If you are not sure what trout eat then you might have some difficulty catching one. Trout are catholic feeders and will eat just about anything smaller than itself. There are literally millions of species of insects and at some point or other trout will have devoured many of them. The good news is we don't have to copy all these insects to catch fish and this basic entomology page will arm you well enough to make good judgements about what the trout are feeding on and to tie on a suitable fly pattern to deceive the trout.
Although there are millions of insects in fly fishing we are generally more concerned with aquatic insects which actually live in the river for most of their lives. Fortunately from our fly fishing perspective there are only 4 main types, that as both adults (flies on the surface of the water or on surrounding vegetation/rocks) and in their larval forms living in the sediment and gravel of the river, are easy to identify. In fly fishing we imitate these “in” river larval forms of insect with a nymph or wet fly (an artificial fly that sinks). Larval forms of insect that live in the river are also referred to as nymphs. Adult surface insects are copied with dry flies (that float). When fly fisherman go fly fishing 80% of the time they are using an artificial fly that copies or imitates one of these 4 types of insect. In order of importance from the fly fisherman’s perspective they are;
On the river the duns (pre-adult stage) of these insects are unmistakable. They look like little sailboats floating happily downstream. They are an ancient order of insects and there are hundreds of species that vary in size form a few mm to the actual mayfly itself (Emphemeralla danica) which is up to 5 cm long. Trout like to eat most species of mayfly. Mayfly often hatch (emerge from the water) from the middle of the day onwards and often in large enough numbers to cause a rise. A rise is basically how fly fishers describe surface feeding trout. In order to catch these trout a dry fly that matches the natural insect is used and we will see more on that in the next link.
A mayfly/olive spinner. The final adult moult.
Note the clear wings compared with the dun stage.
If the pretty delicate mayflies escape the ravenous trout they undergo a further moult into the adult stage known as a spinner. These spinners can often be seen dancing above the stream, a mating ritual. Spinners often fall into the water and cause trout to rise to them. This is known as a spinner fall.
Although mayflies are regarded as the most important aquatic insect by fisherman if the trout had a vote they would say caddis are the most important. The adult fly is easily identified with its tent shaped wings.
If you see caddis flies flying over the river or in the braches of trees then chances are a similar artificial dry fly will work. It is especially good fished as a pocket pool dry fly or in faster water. When adult caddis flies lay eggs or emerge from the river they can whizz and scoot in all directions on the river. This can have implications for how we fly fish. However, it is the nymph or larval form of the caddis that is most important to the trout, and therefore also us as anglers. Some larval forms of caddis are predatory and will seek out smaller nymphs as a food source. Many species of caddis build themselves a house crafted out of gravel and sediment in the river bed which they carry around on their bodies similar to the hermit crab. These “cased caddis” and are a very common food source for trout and grayling. Therefore when fishing nymphs in the absence of hatches, caddis patterns are always useful and can be deadly. Many of the modern fly fishing techniques such as Czech or Polish nymphing use many patterns which imitate the nymph stage of the caddis.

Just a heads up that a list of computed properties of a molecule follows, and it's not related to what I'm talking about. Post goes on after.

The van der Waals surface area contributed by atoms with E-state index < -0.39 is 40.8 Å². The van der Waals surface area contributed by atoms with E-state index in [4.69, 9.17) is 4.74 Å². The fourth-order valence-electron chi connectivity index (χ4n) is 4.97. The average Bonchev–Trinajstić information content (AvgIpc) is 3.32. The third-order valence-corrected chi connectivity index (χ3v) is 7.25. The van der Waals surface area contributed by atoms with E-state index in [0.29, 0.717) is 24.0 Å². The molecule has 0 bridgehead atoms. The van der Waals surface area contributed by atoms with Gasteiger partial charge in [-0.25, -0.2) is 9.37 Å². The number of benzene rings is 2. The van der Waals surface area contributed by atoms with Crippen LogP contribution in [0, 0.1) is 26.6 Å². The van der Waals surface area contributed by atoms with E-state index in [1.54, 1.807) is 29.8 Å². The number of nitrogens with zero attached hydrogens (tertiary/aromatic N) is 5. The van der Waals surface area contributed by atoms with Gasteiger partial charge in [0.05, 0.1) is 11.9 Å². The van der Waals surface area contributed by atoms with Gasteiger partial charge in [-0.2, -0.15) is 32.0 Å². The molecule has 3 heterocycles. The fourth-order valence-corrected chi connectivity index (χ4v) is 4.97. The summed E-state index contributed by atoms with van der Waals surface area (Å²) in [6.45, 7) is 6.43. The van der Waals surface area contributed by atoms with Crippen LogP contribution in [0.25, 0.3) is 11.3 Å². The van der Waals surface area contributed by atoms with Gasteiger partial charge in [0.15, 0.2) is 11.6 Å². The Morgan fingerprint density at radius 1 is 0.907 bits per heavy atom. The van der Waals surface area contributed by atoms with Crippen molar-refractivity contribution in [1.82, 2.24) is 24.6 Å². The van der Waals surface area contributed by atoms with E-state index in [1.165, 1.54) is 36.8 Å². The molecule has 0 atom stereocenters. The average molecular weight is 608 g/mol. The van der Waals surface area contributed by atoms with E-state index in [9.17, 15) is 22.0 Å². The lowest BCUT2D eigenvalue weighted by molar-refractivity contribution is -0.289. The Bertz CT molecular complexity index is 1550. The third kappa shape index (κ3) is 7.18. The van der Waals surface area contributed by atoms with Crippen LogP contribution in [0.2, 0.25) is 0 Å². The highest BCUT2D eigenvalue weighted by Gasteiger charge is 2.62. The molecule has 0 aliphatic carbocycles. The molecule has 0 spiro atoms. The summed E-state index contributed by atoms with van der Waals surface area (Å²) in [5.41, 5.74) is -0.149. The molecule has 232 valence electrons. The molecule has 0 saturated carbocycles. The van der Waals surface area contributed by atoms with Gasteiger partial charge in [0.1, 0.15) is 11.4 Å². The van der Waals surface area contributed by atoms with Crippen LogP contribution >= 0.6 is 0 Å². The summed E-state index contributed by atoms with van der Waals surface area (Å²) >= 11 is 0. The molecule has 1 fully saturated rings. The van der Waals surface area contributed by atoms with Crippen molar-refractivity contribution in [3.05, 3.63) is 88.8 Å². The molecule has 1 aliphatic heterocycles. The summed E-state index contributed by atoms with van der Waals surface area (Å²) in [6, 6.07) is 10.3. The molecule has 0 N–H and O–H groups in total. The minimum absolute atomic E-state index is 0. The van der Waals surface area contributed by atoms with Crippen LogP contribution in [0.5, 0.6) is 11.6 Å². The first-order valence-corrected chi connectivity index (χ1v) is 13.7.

Stoneflies are prehistoric ugly looking beasties. Their wings are folded flat across the back. If the mayfly are gracious and beautiful then stoneflies are the opposite. They have a need for clean fast flowing waters. The first any river angler often knows of a stonefly is it crawling across the neck or hand. Some species of stonefly can hatch directly onto the rivers surface but usually crawl out onto exposed rocks or even the fly fisherman standing in the river. Species can be very small (willow fly) to huge (salmon fly). They vary in importance from region to region and from river to river.
4. Midge or Chironomids
Midges are generally very small flies and in years gone by were largely ignored by river fly fisherman who fished fast flowing alpine style streams. Larger items and specifically mayfly and caddis flies are generally more imitated to this day by hundreds of fly patterns. However midges also known as Buzzers/chironomids are important items on the trout’s menu although this importance has much to do with location in the river.
Chironomids are the most diverse and abundant invertebrates in rivers they inhabit. They can hatch all year round. Many species can withstand significant reductions in dissolved oxygen and are therefore present in slow/sediment laden sections of river. Even in clean fast flowing sections of river they can play a pivotal ecological role by as primary consumers harvesting detritus and supporting other animal communities such as predatory caddis larvae.
The importance of midge to the typical river fly fisher is often misunderstood. If trout become selective during a midge hatch then only a midge pattern will work. The Griffiths gnat is a perfect dry fly when trout and grayling take midge at the surface of rivers.